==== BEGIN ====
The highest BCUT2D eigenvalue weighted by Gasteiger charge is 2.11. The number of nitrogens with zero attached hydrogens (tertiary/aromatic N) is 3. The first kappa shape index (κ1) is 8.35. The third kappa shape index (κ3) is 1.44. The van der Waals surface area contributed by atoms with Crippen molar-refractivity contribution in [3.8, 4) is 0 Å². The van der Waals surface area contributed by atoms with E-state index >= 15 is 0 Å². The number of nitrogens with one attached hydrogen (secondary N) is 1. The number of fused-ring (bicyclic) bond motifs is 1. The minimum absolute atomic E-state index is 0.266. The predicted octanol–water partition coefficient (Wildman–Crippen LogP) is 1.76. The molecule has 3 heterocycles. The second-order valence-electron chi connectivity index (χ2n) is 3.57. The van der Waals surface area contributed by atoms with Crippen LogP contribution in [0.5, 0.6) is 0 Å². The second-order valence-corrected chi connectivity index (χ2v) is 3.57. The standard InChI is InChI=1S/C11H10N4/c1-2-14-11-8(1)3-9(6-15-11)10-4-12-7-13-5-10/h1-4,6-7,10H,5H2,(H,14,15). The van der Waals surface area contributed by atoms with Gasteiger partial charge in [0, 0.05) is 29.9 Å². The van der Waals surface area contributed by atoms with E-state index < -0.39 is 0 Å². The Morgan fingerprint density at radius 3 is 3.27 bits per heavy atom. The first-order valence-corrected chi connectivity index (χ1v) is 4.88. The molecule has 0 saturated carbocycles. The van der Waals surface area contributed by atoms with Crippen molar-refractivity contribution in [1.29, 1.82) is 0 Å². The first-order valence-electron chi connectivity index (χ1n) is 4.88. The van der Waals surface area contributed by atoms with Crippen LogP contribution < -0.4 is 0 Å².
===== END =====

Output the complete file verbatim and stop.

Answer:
The highest BCUT2D eigenvalue weighted by Gasteiger charge is 2.11. The number of nitrogens with zero attached hydrogens (tertiary/aromatic N) is 3. The first kappa shape index (κ1) is 8.35. The third kappa shape index (κ3) is 1.44. The van der Waals surface area contributed by atoms with Crippen molar-refractivity contribution in [3.8, 4) is 0 Å². The van der Waals surface area contributed by atoms with E-state index >= 15 is 0 Å². The number of nitrogens with one attached hydrogen (secondary N) is 1. The number of fused-ring (bicyclic) bond motifs is 1. The minimum absolute atomic E-state index is 0.266. The predicted octanol–water partition coefficient (Wildman–Crippen LogP) is 1.76. The molecule has 3 heterocycles. The second-order valence-electron chi connectivity index (χ2n) is 3.57. The van der Waals surface area contributed by atoms with Crippen LogP contribution in [0.5, 0.6) is 0 Å². The second-order valence-corrected chi connectivity index (χ2v) is 3.57. The standard InChI is InChI=1S/C11H10N4/c1-2-14-11-8(1)3-9(6-15-11)10-4-12-7-13-5-10/h1-4,6-7,10H,5H2,(H,14,15). The van der Waals surface area contributed by atoms with Gasteiger partial charge in [0, 0.05) is 29.9 Å². The van der Waals surface area contributed by atoms with E-state index < -0.39 is 0 Å². The Morgan fingerprint density at radius 3 is 3.27 bits per heavy atom. The first-order valence-corrected chi connectivity index (χ1v) is 4.88. The molecule has 0 saturated carbocycles. The van der Waals surface area contributed by atoms with Crippen molar-refractivity contribution in [1.29, 1.82) is 0 Å². The first-order valence-electron chi connectivity index (χ1n) is 4.88. The van der Waals surface area contributed by atoms with Crippen LogP contribution < -0.4 is 0 Å².